An hour later, the rain once again stopped and I headed back up to the lookout point in search of Paul. Mt. Yake drifted in and out of cloud as another man stood by the rocks, searching for his hiking partners. It seems that I wasn’t the only one who gave up on the summit attempt. After 15 minutes or so, 3 figures appeared on the crest of the ridge back down to the saddle. We shouted to them and they replied by waving their arms. I couldn’t remember what color rain gear Paul had on, so I waited patiently for the group to arrive. A young couple eventually wandered up, informing me that my friend was about a half hour behind them. The group worked for one of the hotels in Kamikochi and were up for a bit of a day hike on their holiday. As with the majority of hotel staff in Kamikochi, they were from Kansai. I think the people in Osaka are smart to escape the summer heat and accept employment in a beautiful area with temperatures that barely break 30. They offered me their leftover rice balls, which I gently tucked inside my pack, waiting for Paul’s return to break them out. After bidding farewell, I stood alone on the summit, 2100 meters above sea level, and peered into the murk. A lone figure in green rain gear slowly made its way down the steep trail, meandering as if in a drunken stupor. I yelled up to the ridge line, which seemed to snap Paul out of his contemplative trance. Once we were reunited, I stuffed the rice ball into his waiting fist and asked about the summit climb. “Brutal”, he replied. “I almost gave up after getting lost among the hissing boulders”. Our map marked this trail as difficult to pick up even in good weather, so I wasn’t surprised by the navigability issues.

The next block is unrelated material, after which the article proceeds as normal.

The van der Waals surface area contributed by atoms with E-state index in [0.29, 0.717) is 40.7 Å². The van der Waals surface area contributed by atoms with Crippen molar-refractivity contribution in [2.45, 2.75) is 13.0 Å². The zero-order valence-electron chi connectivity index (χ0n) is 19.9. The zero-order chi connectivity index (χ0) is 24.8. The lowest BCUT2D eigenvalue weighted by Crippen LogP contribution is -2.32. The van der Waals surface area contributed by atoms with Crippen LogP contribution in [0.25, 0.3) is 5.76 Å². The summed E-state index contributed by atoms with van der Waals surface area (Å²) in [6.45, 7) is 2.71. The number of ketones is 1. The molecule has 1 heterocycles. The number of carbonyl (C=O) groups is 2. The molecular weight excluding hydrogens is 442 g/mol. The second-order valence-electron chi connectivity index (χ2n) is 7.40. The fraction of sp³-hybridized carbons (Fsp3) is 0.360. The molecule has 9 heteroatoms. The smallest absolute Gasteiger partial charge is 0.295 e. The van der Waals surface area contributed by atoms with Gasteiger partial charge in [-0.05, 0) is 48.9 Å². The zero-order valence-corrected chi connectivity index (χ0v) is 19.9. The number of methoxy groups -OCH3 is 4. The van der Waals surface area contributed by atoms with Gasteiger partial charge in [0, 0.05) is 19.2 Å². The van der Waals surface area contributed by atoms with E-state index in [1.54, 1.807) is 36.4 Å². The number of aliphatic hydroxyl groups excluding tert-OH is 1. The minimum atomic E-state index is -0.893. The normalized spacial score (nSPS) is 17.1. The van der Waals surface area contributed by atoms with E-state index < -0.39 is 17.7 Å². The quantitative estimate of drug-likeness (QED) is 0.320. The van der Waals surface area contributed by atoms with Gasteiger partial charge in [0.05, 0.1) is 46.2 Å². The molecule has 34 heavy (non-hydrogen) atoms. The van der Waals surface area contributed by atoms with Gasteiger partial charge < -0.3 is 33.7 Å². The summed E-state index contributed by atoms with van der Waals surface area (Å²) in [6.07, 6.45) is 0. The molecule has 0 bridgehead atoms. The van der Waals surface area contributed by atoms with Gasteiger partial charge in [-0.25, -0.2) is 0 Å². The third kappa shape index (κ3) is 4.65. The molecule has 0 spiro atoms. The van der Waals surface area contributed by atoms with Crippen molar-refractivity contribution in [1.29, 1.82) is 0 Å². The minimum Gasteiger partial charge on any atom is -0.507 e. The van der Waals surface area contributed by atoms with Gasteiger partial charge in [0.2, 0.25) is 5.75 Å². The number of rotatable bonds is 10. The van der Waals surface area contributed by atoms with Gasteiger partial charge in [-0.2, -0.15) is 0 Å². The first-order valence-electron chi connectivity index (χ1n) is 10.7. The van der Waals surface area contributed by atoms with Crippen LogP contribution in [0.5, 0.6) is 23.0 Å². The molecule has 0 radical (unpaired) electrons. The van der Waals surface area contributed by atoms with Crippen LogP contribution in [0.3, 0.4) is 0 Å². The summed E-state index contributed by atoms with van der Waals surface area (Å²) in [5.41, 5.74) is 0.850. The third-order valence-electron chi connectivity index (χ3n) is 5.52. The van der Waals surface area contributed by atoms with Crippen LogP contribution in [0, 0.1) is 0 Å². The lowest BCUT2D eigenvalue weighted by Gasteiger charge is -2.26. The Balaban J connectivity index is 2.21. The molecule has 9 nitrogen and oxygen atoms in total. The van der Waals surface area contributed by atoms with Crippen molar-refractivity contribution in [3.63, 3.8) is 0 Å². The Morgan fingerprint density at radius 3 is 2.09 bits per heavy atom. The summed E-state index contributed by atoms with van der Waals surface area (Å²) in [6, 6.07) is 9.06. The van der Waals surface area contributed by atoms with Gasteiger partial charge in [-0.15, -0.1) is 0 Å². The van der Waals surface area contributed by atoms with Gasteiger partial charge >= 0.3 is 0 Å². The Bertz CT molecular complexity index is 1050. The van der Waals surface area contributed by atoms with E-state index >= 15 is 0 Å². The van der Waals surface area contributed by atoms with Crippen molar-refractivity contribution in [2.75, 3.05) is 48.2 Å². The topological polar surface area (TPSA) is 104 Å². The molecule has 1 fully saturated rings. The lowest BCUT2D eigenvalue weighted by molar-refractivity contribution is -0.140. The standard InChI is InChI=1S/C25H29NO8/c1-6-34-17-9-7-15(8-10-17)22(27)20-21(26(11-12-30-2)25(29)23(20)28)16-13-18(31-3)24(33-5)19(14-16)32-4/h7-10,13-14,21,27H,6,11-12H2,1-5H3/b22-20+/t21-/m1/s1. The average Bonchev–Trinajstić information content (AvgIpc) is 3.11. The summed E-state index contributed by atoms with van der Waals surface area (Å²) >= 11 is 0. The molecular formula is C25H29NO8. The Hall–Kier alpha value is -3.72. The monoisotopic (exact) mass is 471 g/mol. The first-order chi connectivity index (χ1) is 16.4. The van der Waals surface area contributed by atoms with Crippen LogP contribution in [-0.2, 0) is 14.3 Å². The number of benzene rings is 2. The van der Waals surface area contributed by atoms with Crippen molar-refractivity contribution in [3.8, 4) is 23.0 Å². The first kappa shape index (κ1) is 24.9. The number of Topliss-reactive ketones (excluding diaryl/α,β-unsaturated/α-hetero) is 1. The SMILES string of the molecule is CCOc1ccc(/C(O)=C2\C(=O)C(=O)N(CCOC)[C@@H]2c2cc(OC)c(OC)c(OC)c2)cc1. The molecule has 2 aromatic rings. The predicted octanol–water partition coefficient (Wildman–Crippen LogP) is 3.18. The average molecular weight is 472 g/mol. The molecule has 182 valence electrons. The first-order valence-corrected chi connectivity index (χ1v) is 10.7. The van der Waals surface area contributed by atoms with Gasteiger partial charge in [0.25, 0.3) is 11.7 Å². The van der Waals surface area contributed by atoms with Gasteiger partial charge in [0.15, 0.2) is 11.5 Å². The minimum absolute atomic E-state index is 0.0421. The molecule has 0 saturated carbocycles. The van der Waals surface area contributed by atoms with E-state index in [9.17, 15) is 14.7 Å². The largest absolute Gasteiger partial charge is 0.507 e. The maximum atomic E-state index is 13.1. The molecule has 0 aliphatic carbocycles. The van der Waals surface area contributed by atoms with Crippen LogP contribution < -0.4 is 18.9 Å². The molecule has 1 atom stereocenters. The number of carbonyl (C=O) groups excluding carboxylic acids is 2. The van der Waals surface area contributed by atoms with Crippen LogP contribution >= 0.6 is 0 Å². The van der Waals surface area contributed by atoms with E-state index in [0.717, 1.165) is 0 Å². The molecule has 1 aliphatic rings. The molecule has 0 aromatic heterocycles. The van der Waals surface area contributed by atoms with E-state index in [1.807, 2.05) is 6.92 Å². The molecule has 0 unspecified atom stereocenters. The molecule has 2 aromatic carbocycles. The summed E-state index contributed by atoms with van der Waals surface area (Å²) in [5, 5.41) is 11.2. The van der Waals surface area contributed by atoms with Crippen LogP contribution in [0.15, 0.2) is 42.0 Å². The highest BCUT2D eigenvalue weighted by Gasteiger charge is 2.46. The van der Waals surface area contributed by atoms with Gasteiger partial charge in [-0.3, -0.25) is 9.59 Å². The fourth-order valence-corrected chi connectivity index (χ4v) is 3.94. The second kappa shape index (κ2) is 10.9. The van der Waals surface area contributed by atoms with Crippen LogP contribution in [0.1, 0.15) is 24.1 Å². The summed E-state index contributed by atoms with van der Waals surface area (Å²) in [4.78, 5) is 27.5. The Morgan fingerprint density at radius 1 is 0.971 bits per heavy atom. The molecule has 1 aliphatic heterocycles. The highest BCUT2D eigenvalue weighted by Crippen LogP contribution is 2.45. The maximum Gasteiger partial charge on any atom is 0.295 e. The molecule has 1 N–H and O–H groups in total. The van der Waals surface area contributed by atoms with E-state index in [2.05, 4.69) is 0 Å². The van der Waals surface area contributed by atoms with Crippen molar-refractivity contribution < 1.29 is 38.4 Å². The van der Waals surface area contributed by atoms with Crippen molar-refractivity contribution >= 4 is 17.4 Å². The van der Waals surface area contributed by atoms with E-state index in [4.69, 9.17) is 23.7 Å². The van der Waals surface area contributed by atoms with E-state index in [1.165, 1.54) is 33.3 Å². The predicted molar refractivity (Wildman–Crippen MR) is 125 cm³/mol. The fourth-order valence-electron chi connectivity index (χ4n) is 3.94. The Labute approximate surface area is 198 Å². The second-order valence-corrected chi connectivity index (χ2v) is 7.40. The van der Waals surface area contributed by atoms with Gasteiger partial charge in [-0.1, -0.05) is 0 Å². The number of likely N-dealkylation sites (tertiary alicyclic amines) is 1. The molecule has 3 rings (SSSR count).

The rice balls seemed to give up that much needed jolt to get us moving off the mountain. We slid past the hut, down the flower field, and over to the base of that vertical section of ladder. I took a deep breath and slowly lowered myself over the abyss.